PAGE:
Apparently humans were able to communicate prior to emoji.
I know I know, it’s complete and utter to think that we were ever limited to words alone. We are increasingly more accustomed to these little yellow faces representing our emotions or contributing to our wordy prose. But as much as they have liberated us from the shackles of word-based communication and allowed us to portray our inner most desires using aubergines, there are those moments where our emoji keyboard leaves us a few sandwiches short of a picnic.
Here are my top head-scratchers for the creators of the emoji keyboard:
- Why is the dragon the most realistic of all the animals?
- What on earth is this? Asparagus? Very big pan pipes on a hill?
- Why is the lion so sad?
- Why is there a snowman in the snow, and a snowman not in the snow? Where are night time snow man and sunny snow man?
- Why is there a man with eyes and no mouth?
- Why are there 7 different trains but not a single whole in-shell egg?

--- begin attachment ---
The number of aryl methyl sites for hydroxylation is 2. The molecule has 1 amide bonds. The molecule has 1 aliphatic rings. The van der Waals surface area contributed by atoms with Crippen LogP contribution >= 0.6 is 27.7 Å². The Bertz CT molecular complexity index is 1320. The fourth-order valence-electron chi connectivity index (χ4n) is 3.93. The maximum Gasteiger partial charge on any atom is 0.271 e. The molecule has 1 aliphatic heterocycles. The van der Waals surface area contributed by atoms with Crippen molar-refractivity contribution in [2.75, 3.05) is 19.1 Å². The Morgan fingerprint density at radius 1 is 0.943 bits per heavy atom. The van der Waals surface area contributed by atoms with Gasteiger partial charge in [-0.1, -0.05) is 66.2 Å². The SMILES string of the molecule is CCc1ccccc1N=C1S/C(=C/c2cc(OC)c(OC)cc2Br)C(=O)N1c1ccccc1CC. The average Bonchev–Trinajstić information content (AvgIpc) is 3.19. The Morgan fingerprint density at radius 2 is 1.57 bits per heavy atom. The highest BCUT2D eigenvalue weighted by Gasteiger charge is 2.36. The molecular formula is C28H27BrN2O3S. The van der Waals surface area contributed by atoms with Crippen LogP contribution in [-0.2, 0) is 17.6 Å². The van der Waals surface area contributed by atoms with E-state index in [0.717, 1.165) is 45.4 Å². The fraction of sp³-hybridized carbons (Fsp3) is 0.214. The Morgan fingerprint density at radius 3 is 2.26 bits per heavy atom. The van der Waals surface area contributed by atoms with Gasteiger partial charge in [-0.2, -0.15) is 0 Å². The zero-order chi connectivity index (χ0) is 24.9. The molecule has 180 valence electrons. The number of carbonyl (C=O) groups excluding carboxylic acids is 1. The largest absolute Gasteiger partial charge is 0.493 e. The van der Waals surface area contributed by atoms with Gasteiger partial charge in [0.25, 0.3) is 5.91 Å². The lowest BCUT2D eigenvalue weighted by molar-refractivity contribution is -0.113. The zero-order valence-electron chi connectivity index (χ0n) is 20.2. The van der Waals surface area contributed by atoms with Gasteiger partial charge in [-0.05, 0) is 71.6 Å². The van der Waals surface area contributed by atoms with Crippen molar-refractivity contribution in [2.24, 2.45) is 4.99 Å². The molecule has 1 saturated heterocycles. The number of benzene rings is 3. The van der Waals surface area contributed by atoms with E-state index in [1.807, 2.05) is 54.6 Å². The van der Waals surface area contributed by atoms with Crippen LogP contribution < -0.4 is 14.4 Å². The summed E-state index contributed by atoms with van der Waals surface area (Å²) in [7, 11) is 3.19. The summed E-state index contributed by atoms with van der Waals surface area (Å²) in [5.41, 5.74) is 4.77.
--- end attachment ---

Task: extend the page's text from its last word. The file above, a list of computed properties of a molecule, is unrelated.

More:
- Why is there not a picture of someone being sick?
- What does the moon know that we don’t?
- Why does the ghost have one of his eyes closed? Do ghosts even have eyes?
Did you ever hear about the ‘sarcmark’?
Did you ever Back in 2010, just before emoji hit the western world, detecting sarcasm online was such a problem that a type foundry (a what?!) actually tried to invent a character that could be used to indicate sarcasm. The ‘sarcmark’ sadly never gained any real traction, likely because the universal emoji solved the problem a year later.
What now for language?
Emoji have reached tipping point, probably well beyond in fact. With this, over time, our brains have learned to react to emoji (like the smiley faced emoticon) in the same way they would react to a real human face. It’s gone emotional. How this will have an effect on the language of the future, remains to be revealed, but what we know for sure now, is that language (as we knew it) will never be the same again.
For more emoji news: Read the report on Emoji studies